Chinese banks have come under fire in recent years for continuing to fund coal-fired power plants overseas despite the unfolding climate crisis. A new report makes the case that Chinese financial institutions should also address a less obvious perpetrator: the soybean.
China is the world’s largest importer of soybeans and in the wake of the trade war it has increased imports from South America. This is expected to drive a new wave of deforestation in South America, imperiling the region’s biodiversity and critical carbon sinks.
The new report by the Carbon Disclosure Project (CDP) reveals the link between Chinese financial institutions and deforestation, via their clients in the soy business.
To date, these institutions lag behind international best practice in addressing deforestation. But CDP argues that they can play a key role in pushing for sustainability in the sector going forward.
So can banks in Beijing prevent deforestation in South America?
Cutting trees to grow soy
China’s soy imports were associated with 49,000 hectares of ‘deforestation risk’ in 2017, according to the watchdog Trase. This represents 46% of all the area in Brazil at risk of deforestation because of soy.
The rate of deforestation is expected to rise as China looks to Brazil to replace its soy trade with the US. Brazil was previously China’s second largest source. According to the CDP report, to make up for the US shortfall, Brazil would have to deforest 25 to 57 times the amount it did to meet Chinese demand from 2013 to 2017.
This trend is significant from a climate change perspective because Brazil is the world’s sixth largest emitter of greenhouse gases. One half of its emissions come from deforestation. The report states that agriculture is the main driver of deforestation, and soy cultivation is one of the main culprits.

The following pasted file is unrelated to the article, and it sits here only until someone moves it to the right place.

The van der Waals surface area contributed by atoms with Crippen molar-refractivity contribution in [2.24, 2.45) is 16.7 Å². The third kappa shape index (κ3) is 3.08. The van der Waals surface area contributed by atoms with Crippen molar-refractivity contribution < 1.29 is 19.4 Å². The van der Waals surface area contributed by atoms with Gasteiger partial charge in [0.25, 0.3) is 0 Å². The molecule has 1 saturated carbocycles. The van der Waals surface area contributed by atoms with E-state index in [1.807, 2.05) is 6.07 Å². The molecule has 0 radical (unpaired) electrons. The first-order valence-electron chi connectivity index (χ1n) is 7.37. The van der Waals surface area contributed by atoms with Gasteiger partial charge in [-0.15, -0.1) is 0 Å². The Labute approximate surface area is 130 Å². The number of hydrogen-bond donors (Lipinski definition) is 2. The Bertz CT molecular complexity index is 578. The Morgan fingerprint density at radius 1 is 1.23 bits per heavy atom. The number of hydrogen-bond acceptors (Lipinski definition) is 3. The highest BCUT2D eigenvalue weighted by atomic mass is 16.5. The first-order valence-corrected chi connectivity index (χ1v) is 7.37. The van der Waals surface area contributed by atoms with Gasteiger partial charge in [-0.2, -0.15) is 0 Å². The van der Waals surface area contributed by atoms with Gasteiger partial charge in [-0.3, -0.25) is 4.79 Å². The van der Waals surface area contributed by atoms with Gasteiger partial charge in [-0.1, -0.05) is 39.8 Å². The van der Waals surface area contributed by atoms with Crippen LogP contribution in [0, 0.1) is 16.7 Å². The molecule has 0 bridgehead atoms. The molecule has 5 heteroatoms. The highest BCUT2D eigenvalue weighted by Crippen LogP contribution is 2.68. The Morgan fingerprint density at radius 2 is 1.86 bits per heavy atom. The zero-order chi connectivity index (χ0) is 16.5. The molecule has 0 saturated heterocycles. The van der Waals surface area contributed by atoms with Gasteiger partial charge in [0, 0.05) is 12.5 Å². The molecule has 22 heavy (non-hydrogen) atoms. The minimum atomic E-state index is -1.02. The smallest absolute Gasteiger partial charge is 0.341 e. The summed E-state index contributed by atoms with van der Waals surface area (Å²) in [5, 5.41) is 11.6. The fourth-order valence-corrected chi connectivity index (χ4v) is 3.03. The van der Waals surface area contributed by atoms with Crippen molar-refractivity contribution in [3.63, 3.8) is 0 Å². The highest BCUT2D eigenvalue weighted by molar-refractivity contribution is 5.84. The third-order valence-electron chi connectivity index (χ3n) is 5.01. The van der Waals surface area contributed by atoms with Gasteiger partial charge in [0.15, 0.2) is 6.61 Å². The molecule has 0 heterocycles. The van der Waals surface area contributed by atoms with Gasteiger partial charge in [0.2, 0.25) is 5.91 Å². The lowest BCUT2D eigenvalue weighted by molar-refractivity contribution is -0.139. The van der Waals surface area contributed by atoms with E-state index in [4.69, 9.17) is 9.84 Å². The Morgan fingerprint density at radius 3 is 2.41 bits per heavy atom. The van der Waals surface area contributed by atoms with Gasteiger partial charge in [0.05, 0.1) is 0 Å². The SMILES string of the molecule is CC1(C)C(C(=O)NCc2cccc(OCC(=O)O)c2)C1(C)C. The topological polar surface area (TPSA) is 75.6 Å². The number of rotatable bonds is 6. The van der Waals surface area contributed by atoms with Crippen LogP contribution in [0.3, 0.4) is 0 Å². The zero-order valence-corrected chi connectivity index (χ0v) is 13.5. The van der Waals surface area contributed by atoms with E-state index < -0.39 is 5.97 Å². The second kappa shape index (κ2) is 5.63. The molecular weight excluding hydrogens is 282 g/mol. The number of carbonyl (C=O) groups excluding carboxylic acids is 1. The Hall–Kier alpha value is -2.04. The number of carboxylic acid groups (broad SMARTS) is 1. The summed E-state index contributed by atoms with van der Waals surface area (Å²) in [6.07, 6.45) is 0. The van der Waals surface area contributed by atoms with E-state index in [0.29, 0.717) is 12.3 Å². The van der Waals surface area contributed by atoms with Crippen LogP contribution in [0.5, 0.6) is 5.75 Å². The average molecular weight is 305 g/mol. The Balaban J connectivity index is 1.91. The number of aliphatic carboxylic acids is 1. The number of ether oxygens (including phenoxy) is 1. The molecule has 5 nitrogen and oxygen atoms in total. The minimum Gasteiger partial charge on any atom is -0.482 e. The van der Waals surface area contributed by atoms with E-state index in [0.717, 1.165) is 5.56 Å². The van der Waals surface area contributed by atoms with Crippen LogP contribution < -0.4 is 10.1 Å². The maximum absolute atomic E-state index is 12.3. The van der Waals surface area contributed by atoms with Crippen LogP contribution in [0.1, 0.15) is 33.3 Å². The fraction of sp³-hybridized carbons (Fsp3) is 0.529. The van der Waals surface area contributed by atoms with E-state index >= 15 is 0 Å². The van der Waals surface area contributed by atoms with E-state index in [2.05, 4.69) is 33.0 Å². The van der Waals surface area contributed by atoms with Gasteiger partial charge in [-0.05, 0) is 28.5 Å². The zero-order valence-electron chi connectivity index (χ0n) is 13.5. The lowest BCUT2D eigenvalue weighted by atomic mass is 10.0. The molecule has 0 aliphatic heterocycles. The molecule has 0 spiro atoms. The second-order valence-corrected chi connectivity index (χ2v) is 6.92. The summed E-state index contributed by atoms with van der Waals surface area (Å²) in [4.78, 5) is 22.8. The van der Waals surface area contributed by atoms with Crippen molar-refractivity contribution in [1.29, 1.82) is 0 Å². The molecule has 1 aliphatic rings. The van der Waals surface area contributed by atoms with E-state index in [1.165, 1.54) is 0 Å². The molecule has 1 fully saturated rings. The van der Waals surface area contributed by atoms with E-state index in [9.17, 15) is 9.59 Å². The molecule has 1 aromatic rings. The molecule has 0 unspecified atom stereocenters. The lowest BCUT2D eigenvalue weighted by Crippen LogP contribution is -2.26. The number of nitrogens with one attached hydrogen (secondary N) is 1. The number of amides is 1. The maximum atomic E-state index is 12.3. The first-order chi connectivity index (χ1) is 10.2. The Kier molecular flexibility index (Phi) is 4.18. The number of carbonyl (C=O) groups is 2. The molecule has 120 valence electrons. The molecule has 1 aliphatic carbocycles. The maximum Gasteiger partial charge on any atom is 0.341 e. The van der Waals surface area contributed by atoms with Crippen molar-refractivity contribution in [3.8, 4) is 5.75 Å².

To make up for the US shortfall, Brazil would have to deforest 25 to 57 times the amount it did to meet Chinese demand from 2013 to 2017.
CDP argues that the environmental impact of soy cultivation presents risks for both Chinese companies buying the beans and the institutions financing them. Global calls to address deforestation are putting pressure on banks and companies and could affect their business.
The UN Sustainable Development Goals also aim to stop deforestation and restore degraded forests globally by 2030.
of all greenhouse gas emissions come from forest degradation or loss
In response to this global call, efforts have been made to prevent deforestation. In 2018, 50 investors managing over US$5.6 trillion in assets formed a coalition with companies to push for zero deforestation in Brazil’s Cerrado region.
As these efforts increase alongside national government regulation and direct climate impacts, companies are being pushed to decrease operations in areas of high deforestation risk. In CDP’s 2017 survey, 32% of responding companies reported having already experienced detrimental impacts associated with the production or consumption of forest-risk commodities, including soy.
To the extent to which companies are affected by these risks and changes, their financiers are also affected. According to the report, 34% of the Chinese financial institutions’ loans to the sector – at least US$2.1 billion – are exposed to deforestation risks. A few major Chinese banks provide the bulk of loans to the sector, with Bank of China at the top supplying 32%.
So far, these banks have not developed any policies to address deforestation, the report finds. Only eight of the institutions analysed take environmental factors into account in their decisions, and those that do focus on screening key polluters as defined by the Ministry of Ecology and Environment, not on deforestation.